In 2005, the U.S. Congress passed the Bankruptcy Abuse Prevention and Consumer Protection Act, the first major change in bankruptcy law since the liberalization of consumer access to chapter 7 liquidations in 1978. The act restricted access to Chapter 7 liquidations to persons or households below the median income of their state and to those whose “priority debts” are particularly burdensome. Among other changes, the Act limited state homestead exemptions for all filers to $125,000 (to be adjusted periodically) for homes acquired less than 40 months before filing.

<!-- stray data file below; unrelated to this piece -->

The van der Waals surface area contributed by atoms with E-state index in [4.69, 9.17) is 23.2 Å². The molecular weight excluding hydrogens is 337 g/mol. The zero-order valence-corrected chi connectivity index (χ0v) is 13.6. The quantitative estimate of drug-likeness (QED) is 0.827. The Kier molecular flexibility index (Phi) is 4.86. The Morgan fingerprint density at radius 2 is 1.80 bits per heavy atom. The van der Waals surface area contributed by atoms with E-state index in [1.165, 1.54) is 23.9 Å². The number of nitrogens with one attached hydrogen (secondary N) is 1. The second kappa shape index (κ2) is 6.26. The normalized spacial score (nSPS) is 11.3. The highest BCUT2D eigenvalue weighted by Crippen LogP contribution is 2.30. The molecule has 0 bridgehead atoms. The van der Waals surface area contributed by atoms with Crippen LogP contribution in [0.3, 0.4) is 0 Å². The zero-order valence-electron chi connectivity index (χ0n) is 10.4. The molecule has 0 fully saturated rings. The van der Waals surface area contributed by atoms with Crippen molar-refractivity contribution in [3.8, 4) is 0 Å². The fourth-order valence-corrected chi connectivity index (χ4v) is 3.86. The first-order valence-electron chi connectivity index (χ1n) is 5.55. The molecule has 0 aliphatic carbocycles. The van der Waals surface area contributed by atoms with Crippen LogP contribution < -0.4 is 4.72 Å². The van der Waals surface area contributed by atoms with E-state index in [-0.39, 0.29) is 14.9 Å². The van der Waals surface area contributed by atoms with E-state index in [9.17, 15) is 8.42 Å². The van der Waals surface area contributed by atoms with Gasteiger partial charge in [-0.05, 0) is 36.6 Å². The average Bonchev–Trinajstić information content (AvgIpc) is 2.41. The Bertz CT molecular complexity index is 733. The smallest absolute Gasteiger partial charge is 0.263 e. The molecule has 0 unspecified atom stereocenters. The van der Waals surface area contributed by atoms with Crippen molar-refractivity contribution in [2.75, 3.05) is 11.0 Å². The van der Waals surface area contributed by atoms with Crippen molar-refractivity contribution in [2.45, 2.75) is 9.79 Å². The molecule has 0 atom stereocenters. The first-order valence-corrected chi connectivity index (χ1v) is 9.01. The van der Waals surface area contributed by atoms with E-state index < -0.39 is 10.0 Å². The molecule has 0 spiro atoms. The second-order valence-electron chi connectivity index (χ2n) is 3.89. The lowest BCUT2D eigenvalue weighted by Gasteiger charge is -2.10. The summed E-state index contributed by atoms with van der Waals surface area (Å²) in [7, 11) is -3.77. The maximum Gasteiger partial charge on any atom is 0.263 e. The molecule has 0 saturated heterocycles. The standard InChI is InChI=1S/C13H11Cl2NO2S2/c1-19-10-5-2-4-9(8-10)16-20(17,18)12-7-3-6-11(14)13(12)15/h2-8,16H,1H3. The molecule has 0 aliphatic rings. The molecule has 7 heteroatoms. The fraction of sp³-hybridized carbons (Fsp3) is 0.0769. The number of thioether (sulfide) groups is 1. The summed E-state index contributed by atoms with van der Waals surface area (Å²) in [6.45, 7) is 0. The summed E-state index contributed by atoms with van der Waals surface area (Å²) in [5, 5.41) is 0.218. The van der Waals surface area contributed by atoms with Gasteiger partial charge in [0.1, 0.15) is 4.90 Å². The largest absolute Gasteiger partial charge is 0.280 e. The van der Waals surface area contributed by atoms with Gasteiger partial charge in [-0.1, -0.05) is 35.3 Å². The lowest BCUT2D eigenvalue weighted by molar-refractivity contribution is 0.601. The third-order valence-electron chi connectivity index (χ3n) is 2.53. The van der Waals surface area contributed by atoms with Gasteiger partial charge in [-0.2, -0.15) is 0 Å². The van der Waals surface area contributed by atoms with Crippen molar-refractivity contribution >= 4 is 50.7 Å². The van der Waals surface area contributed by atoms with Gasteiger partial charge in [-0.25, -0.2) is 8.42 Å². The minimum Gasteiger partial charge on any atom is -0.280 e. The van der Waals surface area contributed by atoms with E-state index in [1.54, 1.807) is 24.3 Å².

The effect of the act on filings was enormous. Well in excess of what was anticipated. This study develops a time series model to identify the effects of the act. The model identifies both a fleeting, “beat the deadline,” effect and a long-lasting reduction in the rate of filings. The combination of these effects was to, first, increase filings and, then, decrease them. The decrease was dramatic and appeared to be even more so because of the “beat the deadline” rise in filings that preceded the decrease. The model also isolates additional transitional and permanent effects in those states that had generous domiciliary exemptions.